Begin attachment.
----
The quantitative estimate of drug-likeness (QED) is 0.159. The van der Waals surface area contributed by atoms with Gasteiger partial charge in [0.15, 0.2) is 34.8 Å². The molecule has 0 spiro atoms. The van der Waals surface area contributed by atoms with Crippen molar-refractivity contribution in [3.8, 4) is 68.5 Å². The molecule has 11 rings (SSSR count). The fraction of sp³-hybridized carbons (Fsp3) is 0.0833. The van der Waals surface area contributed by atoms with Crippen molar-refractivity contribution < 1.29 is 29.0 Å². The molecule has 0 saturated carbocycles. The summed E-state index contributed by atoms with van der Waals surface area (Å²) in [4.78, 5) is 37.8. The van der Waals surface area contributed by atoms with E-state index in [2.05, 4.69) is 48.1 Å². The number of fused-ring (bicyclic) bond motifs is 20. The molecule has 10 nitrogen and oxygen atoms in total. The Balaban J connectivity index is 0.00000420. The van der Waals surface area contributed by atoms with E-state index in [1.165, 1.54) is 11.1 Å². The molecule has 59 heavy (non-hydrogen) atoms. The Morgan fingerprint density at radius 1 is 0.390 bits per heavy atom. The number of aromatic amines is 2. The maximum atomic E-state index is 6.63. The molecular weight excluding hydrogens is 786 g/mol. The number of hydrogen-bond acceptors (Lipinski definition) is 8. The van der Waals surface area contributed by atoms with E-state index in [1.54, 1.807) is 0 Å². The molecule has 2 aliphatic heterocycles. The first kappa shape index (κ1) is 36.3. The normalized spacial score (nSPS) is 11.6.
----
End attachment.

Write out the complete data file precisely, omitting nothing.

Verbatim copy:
The quantitative estimate of drug-likeness (QED) is 0.159. The van der Waals surface area contributed by atoms with Gasteiger partial charge in [0.15, 0.2) is 34.8 Å². The molecule has 0 spiro atoms. The van der Waals surface area contributed by atoms with Crippen molar-refractivity contribution in [3.8, 4) is 68.5 Å². The molecule has 11 rings (SSSR count). The fraction of sp³-hybridized carbons (Fsp3) is 0.0833. The van der Waals surface area contributed by atoms with Crippen molar-refractivity contribution < 1.29 is 29.0 Å². The molecule has 0 saturated carbocycles. The summed E-state index contributed by atoms with van der Waals surface area (Å²) in [4.78, 5) is 37.8. The van der Waals surface area contributed by atoms with E-state index in [2.05, 4.69) is 48.1 Å². The number of fused-ring (bicyclic) bond motifs is 20. The molecule has 10 nitrogen and oxygen atoms in total. The Balaban J connectivity index is 0.00000420. The van der Waals surface area contributed by atoms with E-state index in [1.165, 1.54) is 11.1 Å². The molecule has 59 heavy (non-hydrogen) atoms. The Morgan fingerprint density at radius 1 is 0.390 bits per heavy atom. The number of aromatic amines is 2. The maximum atomic E-state index is 6.63. The molecular weight excluding hydrogens is 786 g/mol. The number of hydrogen-bond acceptors (Lipinski definition) is 8. The van der Waals surface area contributed by atoms with E-state index in [1.54, 1.807) is 0 Å². The molecule has 2 aliphatic heterocycles. The first kappa shape index (κ1) is 36.3. The normalized spacial score (nSPS) is 11.6.